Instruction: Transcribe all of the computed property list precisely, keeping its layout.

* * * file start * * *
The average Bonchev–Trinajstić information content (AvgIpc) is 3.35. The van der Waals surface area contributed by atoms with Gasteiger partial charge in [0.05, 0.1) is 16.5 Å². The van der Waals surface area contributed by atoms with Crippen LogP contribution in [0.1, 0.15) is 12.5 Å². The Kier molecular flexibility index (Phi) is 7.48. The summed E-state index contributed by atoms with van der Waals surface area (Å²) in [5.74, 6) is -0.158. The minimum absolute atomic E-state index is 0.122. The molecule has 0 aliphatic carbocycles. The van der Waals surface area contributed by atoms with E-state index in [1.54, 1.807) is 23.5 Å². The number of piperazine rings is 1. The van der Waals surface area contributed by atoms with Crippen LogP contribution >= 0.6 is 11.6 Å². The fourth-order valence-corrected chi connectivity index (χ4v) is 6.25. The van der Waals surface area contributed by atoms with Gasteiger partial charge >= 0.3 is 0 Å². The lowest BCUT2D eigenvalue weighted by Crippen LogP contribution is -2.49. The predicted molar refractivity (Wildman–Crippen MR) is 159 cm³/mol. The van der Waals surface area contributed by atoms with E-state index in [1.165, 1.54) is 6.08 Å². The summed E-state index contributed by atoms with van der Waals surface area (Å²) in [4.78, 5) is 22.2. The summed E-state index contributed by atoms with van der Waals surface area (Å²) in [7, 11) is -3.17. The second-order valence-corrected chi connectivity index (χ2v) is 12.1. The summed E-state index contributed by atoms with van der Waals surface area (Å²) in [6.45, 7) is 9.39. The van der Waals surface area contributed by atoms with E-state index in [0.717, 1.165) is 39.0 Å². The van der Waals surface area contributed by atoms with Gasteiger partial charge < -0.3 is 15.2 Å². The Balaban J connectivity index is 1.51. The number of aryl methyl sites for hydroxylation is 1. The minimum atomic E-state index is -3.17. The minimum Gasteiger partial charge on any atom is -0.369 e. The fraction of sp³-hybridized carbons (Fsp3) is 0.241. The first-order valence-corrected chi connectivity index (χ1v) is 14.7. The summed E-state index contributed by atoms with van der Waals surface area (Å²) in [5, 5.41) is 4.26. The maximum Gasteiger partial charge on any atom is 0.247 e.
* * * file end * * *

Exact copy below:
The average Bonchev–Trinajstić information content (AvgIpc) is 3.35. The van der Waals surface area contributed by atoms with Gasteiger partial charge in [0.05, 0.1) is 16.5 Å². The van der Waals surface area contributed by atoms with Crippen LogP contribution in [0.1, 0.15) is 12.5 Å². The Kier molecular flexibility index (Phi) is 7.48. The summed E-state index contributed by atoms with van der Waals surface area (Å²) in [5.74, 6) is -0.158. The minimum absolute atomic E-state index is 0.122. The molecule has 0 aliphatic carbocycles. The van der Waals surface area contributed by atoms with E-state index in [1.54, 1.807) is 23.5 Å². The number of piperazine rings is 1. The van der Waals surface area contributed by atoms with Crippen LogP contribution >= 0.6 is 11.6 Å². The fourth-order valence-corrected chi connectivity index (χ4v) is 6.25. The van der Waals surface area contributed by atoms with Gasteiger partial charge >= 0.3 is 0 Å². The lowest BCUT2D eigenvalue weighted by Crippen LogP contribution is -2.49. The predicted molar refractivity (Wildman–Crippen MR) is 159 cm³/mol. The van der Waals surface area contributed by atoms with E-state index in [1.165, 1.54) is 6.08 Å². The summed E-state index contributed by atoms with van der Waals surface area (Å²) in [4.78, 5) is 22.2. The summed E-state index contributed by atoms with van der Waals surface area (Å²) in [7, 11) is -3.17. The second-order valence-corrected chi connectivity index (χ2v) is 12.1. The summed E-state index contributed by atoms with van der Waals surface area (Å²) in [6.45, 7) is 9.39. The van der Waals surface area contributed by atoms with E-state index in [0.717, 1.165) is 39.0 Å². The van der Waals surface area contributed by atoms with Gasteiger partial charge < -0.3 is 15.2 Å². The Balaban J connectivity index is 1.51. The number of aryl methyl sites for hydroxylation is 1. The minimum atomic E-state index is -3.17. The minimum Gasteiger partial charge on any atom is -0.369 e. The fraction of sp³-hybridized carbons (Fsp3) is 0.241. The first-order valence-corrected chi connectivity index (χ1v) is 14.7. The summed E-state index contributed by atoms with van der Waals surface area (Å²) in [5, 5.41) is 4.26. The maximum Gasteiger partial charge on any atom is 0.247 e.